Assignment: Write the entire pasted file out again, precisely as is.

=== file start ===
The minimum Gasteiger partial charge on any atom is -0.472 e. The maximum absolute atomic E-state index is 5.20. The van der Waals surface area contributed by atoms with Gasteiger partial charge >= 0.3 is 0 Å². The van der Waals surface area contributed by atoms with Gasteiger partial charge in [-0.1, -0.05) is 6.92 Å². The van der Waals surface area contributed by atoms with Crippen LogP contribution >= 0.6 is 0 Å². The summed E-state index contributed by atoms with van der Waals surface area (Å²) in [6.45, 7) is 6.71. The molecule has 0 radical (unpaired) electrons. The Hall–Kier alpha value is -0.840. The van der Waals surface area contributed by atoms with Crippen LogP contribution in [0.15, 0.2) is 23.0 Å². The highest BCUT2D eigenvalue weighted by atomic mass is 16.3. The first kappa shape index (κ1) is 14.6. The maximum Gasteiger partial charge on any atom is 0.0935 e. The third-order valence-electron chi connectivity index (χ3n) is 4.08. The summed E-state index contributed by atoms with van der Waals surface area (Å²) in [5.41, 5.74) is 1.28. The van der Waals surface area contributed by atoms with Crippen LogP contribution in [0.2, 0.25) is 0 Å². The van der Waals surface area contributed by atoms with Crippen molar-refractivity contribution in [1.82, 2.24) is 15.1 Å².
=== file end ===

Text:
The minimum Gasteiger partial charge on any atom is -0.472 e. The maximum absolute atomic E-state index is 5.20. The van der Waals surface area contributed by atoms with Gasteiger partial charge >= 0.3 is 0 Å². The van der Waals surface area contributed by atoms with Gasteiger partial charge in [-0.1, -0.05) is 6.92 Å². The van der Waals surface area contributed by atoms with Crippen LogP contribution >= 0.6 is 0 Å². The summed E-state index contributed by atoms with van der Waals surface area (Å²) in [6.45, 7) is 6.71. The molecule has 0 radical (unpaired) electrons. The Hall–Kier alpha value is -0.840. The van der Waals surface area contributed by atoms with Crippen LogP contribution in [0.15, 0.2) is 23.0 Å². The highest BCUT2D eigenvalue weighted by atomic mass is 16.3. The first kappa shape index (κ1) is 14.6. The maximum Gasteiger partial charge on any atom is 0.0935 e. The third-order valence-electron chi connectivity index (χ3n) is 4.08. The summed E-state index contributed by atoms with van der Waals surface area (Å²) in [5.41, 5.74) is 1.28. The van der Waals surface area contributed by atoms with Crippen LogP contribution in [0.2, 0.25) is 0 Å². The van der Waals surface area contributed by atoms with Crippen molar-refractivity contribution in [1.82, 2.24) is 15.1 Å².